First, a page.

Oscar

What’s in a name? A name is used to identify people, with distinctive traits that differentiate us from one another. Some names are more common than others, some more unique. Each name has an origin and meaning; it sometimes matches the person or object (car, trophy, stuffed animal, etc.), sometimes it doesn’t.

The Academy Awards got me thinking about those named Oscar.  Some more famous Oscars include:

  • Oscar Wilde – writer and poet
  • Oscar de la Renta – designer
  • Oscar de la Hoya – boxer

And those that use the name fictitiously or more playfully include:

  • Oscar the Grouch: a muppet who lives in a trash can, what’s not to love?
  • Oscar Mayer: bologna, hotdogs, what kid could want more?
  • Oscar: the character from the TV show The Office

And while they are all very different, they have the name, Oscar, in common.

My children have virtually no interest in watching the Academy Awards, but they are very interested in talking about different Oscars. It’s fun to think of such a wide range of accomplished individuals and interesting characters that have your same name. It got my kids and I thinking about our own names and others that share them. We were able to think of at least one notable person that shared each of our respective names. We found the knowledge of knowing someone famous shared our name made each of us happy. Maybe not winning-a-golden-statue-named-Oscar happy, but happy none-the-less.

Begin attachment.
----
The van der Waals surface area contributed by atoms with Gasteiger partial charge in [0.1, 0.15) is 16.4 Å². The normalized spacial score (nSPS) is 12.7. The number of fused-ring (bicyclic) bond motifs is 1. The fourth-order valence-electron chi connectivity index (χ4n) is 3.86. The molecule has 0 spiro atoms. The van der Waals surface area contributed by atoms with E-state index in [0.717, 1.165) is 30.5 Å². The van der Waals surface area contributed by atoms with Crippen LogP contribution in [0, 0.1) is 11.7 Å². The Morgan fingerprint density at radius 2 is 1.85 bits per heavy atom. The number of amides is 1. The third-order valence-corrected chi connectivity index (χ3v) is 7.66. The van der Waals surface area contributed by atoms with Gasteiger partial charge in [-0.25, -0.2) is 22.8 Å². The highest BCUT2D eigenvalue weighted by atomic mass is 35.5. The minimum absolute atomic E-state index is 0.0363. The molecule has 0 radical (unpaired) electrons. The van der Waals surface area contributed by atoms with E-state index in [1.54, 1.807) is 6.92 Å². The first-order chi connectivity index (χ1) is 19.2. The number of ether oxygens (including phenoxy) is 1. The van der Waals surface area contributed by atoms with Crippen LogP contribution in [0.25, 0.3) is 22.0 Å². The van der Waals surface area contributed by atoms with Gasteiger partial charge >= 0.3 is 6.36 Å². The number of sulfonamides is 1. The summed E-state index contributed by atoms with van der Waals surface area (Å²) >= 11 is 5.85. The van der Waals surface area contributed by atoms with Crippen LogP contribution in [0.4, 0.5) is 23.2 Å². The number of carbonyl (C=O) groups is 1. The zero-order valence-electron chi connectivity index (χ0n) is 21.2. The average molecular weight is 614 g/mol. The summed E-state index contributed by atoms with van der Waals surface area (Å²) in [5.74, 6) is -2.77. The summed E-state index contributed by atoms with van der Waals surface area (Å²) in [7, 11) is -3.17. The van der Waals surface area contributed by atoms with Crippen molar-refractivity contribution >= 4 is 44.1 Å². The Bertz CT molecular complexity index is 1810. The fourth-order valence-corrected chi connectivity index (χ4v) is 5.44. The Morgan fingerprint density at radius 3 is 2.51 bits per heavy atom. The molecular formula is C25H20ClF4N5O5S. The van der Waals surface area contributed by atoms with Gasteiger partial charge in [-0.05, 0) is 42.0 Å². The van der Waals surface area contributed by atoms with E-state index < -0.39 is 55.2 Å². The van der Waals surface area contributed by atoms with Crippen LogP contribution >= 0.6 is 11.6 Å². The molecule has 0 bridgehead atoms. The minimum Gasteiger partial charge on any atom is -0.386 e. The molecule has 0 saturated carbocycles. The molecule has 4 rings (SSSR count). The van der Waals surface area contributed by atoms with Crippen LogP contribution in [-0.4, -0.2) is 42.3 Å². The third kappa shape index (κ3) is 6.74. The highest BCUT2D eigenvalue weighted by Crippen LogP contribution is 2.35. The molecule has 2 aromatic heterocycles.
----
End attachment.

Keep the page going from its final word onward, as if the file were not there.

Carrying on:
What’s in a name? Happiness for now.

 

#Lovin’ It

With abundant heart decorations in stores, my kids have expressed an interest in why we celebrate Valentine’s Day, and who their valentine should be (thankfully, it appears the only ideas coming to mind are Mom and Dad–phew!). It’s forced me to come to terms with my own experience with this well-intended holiday.

I have to admit, Valentine’s Day has never been my favorite holiday. While there was a lot of people in love, I wasn’t exactly loving it. I stressed out about who would be my Valentine as a teen and young adult, when I was dating I stressed about what to get my Valentine. How serious is this relationship anyway? What does my gift say about the relationship–it’s too serious or not serious enough? Hard to find the romance amongst all the stress. After getting married and had kids, I’ve stressed about trying to remember the holiday and take action on it. While I like the idea of romantic gestures, I don’t think they should be stress inducing or be limited to Valentine’s Day. My idea of what a romantic gesture has changed over time too. I used to crave flowers, jewelry or a fancy dinner. Now I treasure connection, conversation, handholding, foot rubs, or a simple card. They are gifts that require nothing more than thought, and time. They are stress free,  and I love them. It helps to think I can share this knowledge with my kids…hopefully they’ll avoid much of the unnecessary stress I experienced.